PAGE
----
Hardly any changes. HP now ships its business notebooks with Kaby Lake processors as well, but the rest is pretty much unchanged. This is also the case for the display, which is quite bright, but it disappoints in all other areasThe EliteBooks from the 800-series are premium business notebooks from HP. There are two more expensive EliteBooks with the additional Folio designation (1040, G1), but they have a bigger focus on mobility. The EliteBook 840 with its 14-inch display is already the fourth generation (G4), but there are only minor changes compared to the previous EliteBook 840 G3. More precisely: You only get a new processor from Intel’s current Kaby Lake generation.
Our test model carries the designation Z2V49ET ABD and is a mainstream model from the 840 G4 lineup when you have a look at the available components. HP equips the test model with an Intel Core i5, 8 GB RAM, a 256 GB NVM-SSD as well as a Full HD display. The latter is unfortunately not an IPS screen but is based on TN technology, which was already the case for the previous model.
Is that enough to keep up with some of the completely reworked rivals? We already reviewed many new business laptops, including the Lenovo ThinkPad T470 & T470s and the Fujitsu LifeBook U747. Dell also offers the updated Latitude E7480, which is currently in review.
The elegant case of the EliteBook 840 G4 did not change this year. HP once again uses a combination of magnesium alloy and painted aluminum, only the bottom is made of dark plastic. The palm rests are therefore cool to touch and fingerprints are no problem. We really like the design with the mixture of black and silver. The lid has a silver HP logo, but there are otherwise no design elements. HP uses a visual trick, because the chassis gets a bit slimmer towards the front, so the laptop itself appears thinner than it actually is.
The stability of the base unit is also good and only a lot of pressure can warp the surfaces, which also results in slight creaking sounds. The thin lid is not as stable and can easily be twisted. Pressure from behind will also create ripples on the screen. The hinges have black plastic covers and are smooth, but they have some play and the display will quickly bounce. The maximum opening angle is sufficient at ~145 degrees. We can hear some creaking from the hinges when we adjust the angle, but it is not as bad compared to some shown in user videos on the Internet. Obviously we cannot check the long-term effects during our short review period.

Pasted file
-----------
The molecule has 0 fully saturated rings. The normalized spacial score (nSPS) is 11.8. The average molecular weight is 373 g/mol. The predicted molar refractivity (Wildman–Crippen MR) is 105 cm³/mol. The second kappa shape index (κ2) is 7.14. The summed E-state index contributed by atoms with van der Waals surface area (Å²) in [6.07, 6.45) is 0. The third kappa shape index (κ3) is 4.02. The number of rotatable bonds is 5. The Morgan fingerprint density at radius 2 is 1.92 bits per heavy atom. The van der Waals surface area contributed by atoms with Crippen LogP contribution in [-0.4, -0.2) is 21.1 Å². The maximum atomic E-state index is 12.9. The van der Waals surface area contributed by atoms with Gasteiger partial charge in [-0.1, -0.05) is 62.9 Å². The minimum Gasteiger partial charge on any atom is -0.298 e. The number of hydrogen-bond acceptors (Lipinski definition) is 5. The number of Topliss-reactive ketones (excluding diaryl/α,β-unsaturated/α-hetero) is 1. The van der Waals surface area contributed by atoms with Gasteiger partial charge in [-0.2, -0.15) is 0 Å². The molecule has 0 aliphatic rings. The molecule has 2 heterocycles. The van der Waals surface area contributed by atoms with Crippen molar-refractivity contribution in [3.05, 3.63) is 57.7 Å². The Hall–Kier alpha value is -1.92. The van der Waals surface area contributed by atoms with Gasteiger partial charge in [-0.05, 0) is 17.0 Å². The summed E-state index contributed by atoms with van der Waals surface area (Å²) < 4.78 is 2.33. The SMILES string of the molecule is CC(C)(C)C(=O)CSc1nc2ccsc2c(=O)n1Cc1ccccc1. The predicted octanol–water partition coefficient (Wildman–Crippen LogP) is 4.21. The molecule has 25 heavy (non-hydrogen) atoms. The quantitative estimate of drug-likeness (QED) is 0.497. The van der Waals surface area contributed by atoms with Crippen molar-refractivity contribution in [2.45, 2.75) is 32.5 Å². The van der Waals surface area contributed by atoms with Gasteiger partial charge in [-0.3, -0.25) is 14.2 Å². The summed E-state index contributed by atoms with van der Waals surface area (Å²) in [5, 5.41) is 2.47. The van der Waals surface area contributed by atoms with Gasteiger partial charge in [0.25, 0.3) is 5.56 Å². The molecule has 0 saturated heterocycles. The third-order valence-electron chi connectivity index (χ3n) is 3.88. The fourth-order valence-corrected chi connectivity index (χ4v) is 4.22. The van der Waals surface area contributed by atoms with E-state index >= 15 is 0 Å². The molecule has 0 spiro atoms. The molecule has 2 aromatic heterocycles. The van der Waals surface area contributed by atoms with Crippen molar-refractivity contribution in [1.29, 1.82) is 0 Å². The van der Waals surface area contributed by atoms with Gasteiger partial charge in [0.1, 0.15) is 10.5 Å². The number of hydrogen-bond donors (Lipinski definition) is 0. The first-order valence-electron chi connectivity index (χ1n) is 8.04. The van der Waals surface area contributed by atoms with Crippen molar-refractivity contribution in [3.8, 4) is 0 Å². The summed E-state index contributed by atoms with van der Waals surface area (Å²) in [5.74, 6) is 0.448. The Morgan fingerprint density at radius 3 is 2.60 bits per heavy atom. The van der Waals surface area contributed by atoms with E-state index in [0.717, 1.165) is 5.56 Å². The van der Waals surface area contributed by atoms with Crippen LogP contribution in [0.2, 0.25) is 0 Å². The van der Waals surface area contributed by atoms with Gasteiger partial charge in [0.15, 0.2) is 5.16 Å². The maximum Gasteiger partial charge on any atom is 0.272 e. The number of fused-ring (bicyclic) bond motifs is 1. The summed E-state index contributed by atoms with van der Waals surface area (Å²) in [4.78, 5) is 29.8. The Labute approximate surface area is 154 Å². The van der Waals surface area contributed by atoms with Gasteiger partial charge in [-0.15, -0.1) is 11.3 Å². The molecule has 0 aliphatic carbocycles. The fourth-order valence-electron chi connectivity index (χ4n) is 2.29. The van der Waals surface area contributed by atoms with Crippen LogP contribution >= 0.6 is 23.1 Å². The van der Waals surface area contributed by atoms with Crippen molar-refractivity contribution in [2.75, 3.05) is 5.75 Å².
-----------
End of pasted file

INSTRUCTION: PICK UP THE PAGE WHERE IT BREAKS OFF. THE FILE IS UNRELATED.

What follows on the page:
This is the second model year with the same chassis, but it still holds up very well in our size comparison. The footprint is very similar between all comparison devices. This is also the case for the height, except for the noticeably slimmer EliteBook Folio 1040 G3. At ~1.9 cm and a weight of around 1.5 kg, the 14-inch laptop is very portable and can easily be stored in a bag or backpack.
The ports did not change compared to the previous model. The EliteBook 840 G3 was already equipped with a modern USB-C jack, but it is still just a “regular” USB 3.1 port without support for Thunderbolt, DisplayPort, or power supply. At least you get all the other important components including two video outputs (DisplayPort 1.2, VGA) as well as a docking port. These connectors are very important for office environments.
The port layout is not perfect, because they are at the center of the two sides. If you do not use a docking station and still attach external devices, you will have to manage some cables. The performance of the USB ports (2x USB 3.0, 1x always-on) is decent at 310 MB/s on average (Samsung SSD T3), but it could be better.
Intel Core i5-8250U Processor 1.6GHz (6M Cache, Up to 3.4GHz)